NOTE: Reaction progress is determined by comparing the disappearance of the organobromide peak to the appearance of the protonated organozinc reagent, which typically has a shorter retention time.
      CAUTION: Et2O is flammable and acutely toxic.
  3. Cool the monoorganozinc reagent to ambient temperature. The remainder of this conjugate addition protocol can be paused at this stage for several hours to overnight under inert atmosphere with minimal impact on the yield of the conjugate addition product.

2. Monoorganozinc bromide conjugate addition to α,β-unsaturated ketones

  1. Cool the organozinc suspension in an ice/H2O bath for ca. 5 min, and then add CuBr·DMS (205.6 mg, 1.000 mmol, 0.20 equiv) and additional DMA (10.5 mL, 0.30 M overall with respect to unsaturated ketone), and stir the reaction for ca. 10 min.
  2. Add TMSCl (1.52 mL, 12.0 mmol, 2.4 equiv) to the cooled suspension, followed by 3-methyl-2-cyclohexenone (13; 567 µL, 5.00 mmol, 1.0 equiv). Remove the cooling bath after ca. 30 min and monitor the reaction until the a,b-unsaturated ketone is consumed by TLC analysis, or up to 24 h.
    NOTE: TLC analysis is performed with silica-coated glass plates and developed with 4:1 hexanes–ethyl acetate. Rf values: unsaturated ketone 13 = 0.15; silyl enol ether 37 = 0.61; ketone product 21 = 0.21. Visualization is achieved by UV-quenching at 254 nm, followed by p-anisaldehyde staining.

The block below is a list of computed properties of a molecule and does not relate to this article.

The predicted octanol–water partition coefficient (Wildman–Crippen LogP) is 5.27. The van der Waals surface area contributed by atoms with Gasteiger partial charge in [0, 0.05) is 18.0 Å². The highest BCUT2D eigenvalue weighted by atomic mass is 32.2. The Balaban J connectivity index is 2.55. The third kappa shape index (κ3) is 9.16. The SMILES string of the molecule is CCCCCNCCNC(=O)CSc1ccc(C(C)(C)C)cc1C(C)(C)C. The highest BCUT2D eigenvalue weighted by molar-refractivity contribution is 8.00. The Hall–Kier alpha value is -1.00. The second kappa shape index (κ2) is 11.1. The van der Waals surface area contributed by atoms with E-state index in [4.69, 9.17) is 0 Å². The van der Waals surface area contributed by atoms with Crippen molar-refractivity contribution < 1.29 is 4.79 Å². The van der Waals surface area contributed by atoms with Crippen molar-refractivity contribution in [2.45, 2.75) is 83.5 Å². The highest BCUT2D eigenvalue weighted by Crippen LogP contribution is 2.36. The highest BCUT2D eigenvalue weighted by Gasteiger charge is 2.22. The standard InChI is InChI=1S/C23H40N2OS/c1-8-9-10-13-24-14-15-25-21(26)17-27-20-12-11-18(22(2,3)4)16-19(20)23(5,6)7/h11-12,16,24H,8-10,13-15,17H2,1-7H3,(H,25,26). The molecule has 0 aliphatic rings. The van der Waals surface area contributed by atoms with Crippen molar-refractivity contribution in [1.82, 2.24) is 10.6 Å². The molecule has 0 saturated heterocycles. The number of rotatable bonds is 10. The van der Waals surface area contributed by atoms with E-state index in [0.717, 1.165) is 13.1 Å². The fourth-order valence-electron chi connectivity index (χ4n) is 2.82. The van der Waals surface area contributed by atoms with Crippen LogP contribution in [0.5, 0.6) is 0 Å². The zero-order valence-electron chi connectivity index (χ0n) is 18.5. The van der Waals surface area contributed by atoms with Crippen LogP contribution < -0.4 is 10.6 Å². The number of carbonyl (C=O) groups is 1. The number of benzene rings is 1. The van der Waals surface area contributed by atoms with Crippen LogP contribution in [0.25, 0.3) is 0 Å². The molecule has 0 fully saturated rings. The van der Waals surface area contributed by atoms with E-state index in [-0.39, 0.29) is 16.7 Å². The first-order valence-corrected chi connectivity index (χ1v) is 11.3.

CAUTION: TMSCl is flammable, acutely toxic, a skin irritant, and corrosive. 3-methyl-2-cyclohexenone is flammable and acutely toxic.

3. Extraction work-up and purification

  1. Add acetic acid (1.5 mL, ca. 5 equiv) to the completed conjugate addition reaction to hydrolyze the intermediate silyl enol ether into the ketone product. Monitor the progress of hydrolysis in ca. 15 min intervals by TLC analysis using conditions from step 2.2.
    CAUTION: Acetic acid is flammable and corrosive.
    1. In the event that the silyl enol ether remains after 1 h, add tetrabutylammonium fluoride (TBAF; 1 M solution in THF, 0.5–1.0 equiv at a time) to facilitate complete hydrolysis as evident by TLC.
  2. Add 1 M HCl (15 mL) to the reaction flask, mix well, and then transfer the reaction contents into a 250 mL separatory funnel. Rinse the flask with Et2O (20 mL) and H2O (15 mL), adding the rinses to the separatory funnel. Gently shake the contents of the funnel, venting between each mixing, and allow the layers to separate. Drain the bottom aqueous layer into a 125 mL Erlenmeyer flask, and then drain the organic layer into a separate 250 mL Erlenmeyer flask.
  3. Return the aqueous layer to the separatory funnel and extract with four separate portions of Et2O (4 x 30 mL), adding each organic extraction to the organic-containing Erlenmeyer flask.